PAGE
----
Earlier today, our partners at the Connecticut Early Childhood Alliance and the Connecticut Commission on Women, Children and Seniors hosted a forum on Care4Kids at the Legislative Office Building in Hartford. Parents, providers, advocates, and legislators joined together to discuss the impact of changes to Care4Kids program eligibility on Connecticut’s economic infrastructure. All Our Kin provider Natasha Auguste-Williams, who runs Sweetpea Home Daycare in Bridgeport, spoke at the forum to share the importance of Care4Kids on her ability to provide quality care to children in her community.
You can watch Natasha’s speech here (starts at 57:20), or read it below:
“Good morning. My name is Natasha Auguste-Williams. I have been a Bridgeport family child care provider for six years. I wanted to open a home daycare because I wanted to start a family, make a difference in a child’s life, and to offer quality care to children in my community, serving single-parent families and low-income families. I wanted my program to be different because a lot of people think that when you have a home daycare the kids just come and sit inside and watch TV, you feed them and change their diaper. I wanted to change that. I wanted to start a program where books are within every child’s reach, and where there are hands-on opportunities to learn and explore. Prepare them for kindergarten and their future, nurture them, offer nutritious healthy meals, field trips, a fruits and vegetables garden, and give them a safe and healthy environment to play, explore, grow and have fun while learning. Although most of the children in my program are English speaking, I teach them basic Spanish and Sign Language as well. I serve a community where there is a great need for quality affordable care. As a mom and a provider who lives in Bridgeport I know finding quality affordable care is a challenge.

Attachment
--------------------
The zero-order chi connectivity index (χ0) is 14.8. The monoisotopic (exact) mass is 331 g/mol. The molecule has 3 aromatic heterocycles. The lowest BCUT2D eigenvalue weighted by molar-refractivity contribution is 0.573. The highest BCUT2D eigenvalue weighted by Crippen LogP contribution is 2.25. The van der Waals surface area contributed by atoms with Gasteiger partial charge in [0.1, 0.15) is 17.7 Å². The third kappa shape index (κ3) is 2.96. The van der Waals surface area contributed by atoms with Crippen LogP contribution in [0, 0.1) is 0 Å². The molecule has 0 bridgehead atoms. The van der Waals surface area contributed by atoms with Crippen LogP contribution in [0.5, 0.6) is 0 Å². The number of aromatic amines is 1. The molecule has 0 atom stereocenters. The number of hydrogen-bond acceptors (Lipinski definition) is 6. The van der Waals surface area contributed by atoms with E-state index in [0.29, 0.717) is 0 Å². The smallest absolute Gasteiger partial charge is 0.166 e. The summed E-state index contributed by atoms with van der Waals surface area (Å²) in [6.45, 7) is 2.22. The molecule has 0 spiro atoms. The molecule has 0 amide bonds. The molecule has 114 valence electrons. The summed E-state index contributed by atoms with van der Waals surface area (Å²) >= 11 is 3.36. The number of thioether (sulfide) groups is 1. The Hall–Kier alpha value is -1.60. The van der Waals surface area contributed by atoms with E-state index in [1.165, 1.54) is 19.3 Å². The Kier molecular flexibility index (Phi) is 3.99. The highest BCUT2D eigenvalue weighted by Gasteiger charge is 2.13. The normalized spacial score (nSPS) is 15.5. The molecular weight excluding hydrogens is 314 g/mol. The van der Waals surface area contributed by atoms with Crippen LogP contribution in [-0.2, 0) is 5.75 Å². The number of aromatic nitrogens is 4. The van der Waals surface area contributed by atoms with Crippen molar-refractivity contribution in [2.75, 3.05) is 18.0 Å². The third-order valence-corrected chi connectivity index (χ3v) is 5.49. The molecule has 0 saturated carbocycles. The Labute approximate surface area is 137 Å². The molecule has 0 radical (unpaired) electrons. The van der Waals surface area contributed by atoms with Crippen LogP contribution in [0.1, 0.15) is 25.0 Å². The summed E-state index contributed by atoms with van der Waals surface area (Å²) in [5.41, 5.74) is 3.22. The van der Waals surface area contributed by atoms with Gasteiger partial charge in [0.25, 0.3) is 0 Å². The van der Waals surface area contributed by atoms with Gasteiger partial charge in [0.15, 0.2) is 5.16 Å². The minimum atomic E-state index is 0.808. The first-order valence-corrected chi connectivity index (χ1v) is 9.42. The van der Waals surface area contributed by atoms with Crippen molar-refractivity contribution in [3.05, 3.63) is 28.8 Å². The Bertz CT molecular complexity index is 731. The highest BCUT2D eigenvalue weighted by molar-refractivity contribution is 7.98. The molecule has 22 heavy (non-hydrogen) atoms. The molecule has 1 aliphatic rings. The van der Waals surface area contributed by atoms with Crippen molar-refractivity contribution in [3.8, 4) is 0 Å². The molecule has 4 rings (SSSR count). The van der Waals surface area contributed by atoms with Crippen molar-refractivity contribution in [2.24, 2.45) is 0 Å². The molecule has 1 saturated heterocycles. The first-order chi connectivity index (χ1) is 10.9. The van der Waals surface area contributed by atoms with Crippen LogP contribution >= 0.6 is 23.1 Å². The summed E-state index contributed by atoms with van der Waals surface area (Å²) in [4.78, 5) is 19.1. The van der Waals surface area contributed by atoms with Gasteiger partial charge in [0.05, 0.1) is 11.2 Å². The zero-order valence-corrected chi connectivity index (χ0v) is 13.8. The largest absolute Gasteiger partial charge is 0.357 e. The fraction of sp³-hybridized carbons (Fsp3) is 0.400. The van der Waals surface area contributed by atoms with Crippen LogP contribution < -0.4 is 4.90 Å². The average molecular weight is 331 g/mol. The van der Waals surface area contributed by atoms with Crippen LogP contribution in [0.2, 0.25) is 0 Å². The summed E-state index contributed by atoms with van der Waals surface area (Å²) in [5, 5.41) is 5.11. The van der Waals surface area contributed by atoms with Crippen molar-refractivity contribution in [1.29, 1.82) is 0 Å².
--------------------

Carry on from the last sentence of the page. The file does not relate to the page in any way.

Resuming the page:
I currently care for 6 full time children and 3 children before/after school. All of the families receive Care4Kids. Some of the parents travel as far as New York City for work. I could not provide the type of high quality care that I do now without support from Care4Kids. Without Care4Kids, the parents I serve would have an even harder time finding affordable, quality care, and would possibly have to quit their jobs or leave their children with an unlicensed caregiver, with someone who does not offer quality care, or leave them home alone.
Without Care4Kids, low-income families often have to jump around from child care to child care to make things work. When this happens, children regress in their development. Moving a child from a provider they have been with since they were a baby can create anxiety, stress, and impact the child’s development, trust, and ability to feel secure.
Without income from Care4Kids, my business would not survive and a lot of other family child care providers would lose their businesses as well. Some of us have been working in early childhood for decades, and would have a difficult time finding another job. If new families continue to be shut out from the Care4Kids program, this is a real possibility that many others and I will face. We will face not only losing our business but also our homes, and our families will suffer. Care4Kids not only impacts children and families, but also the businesses like mine that support them and that are now worried about having to close their doors. I urge you to do whatever you can do to restore full funding to Care4Kids so that new families can access this important program. I love my job and I want to continue providing high quality care to children.”
We thank Natasha for taking the time to share her perspective, and we thank all the family child care providers in our network for the work they do to support children and families in these challenging economic times.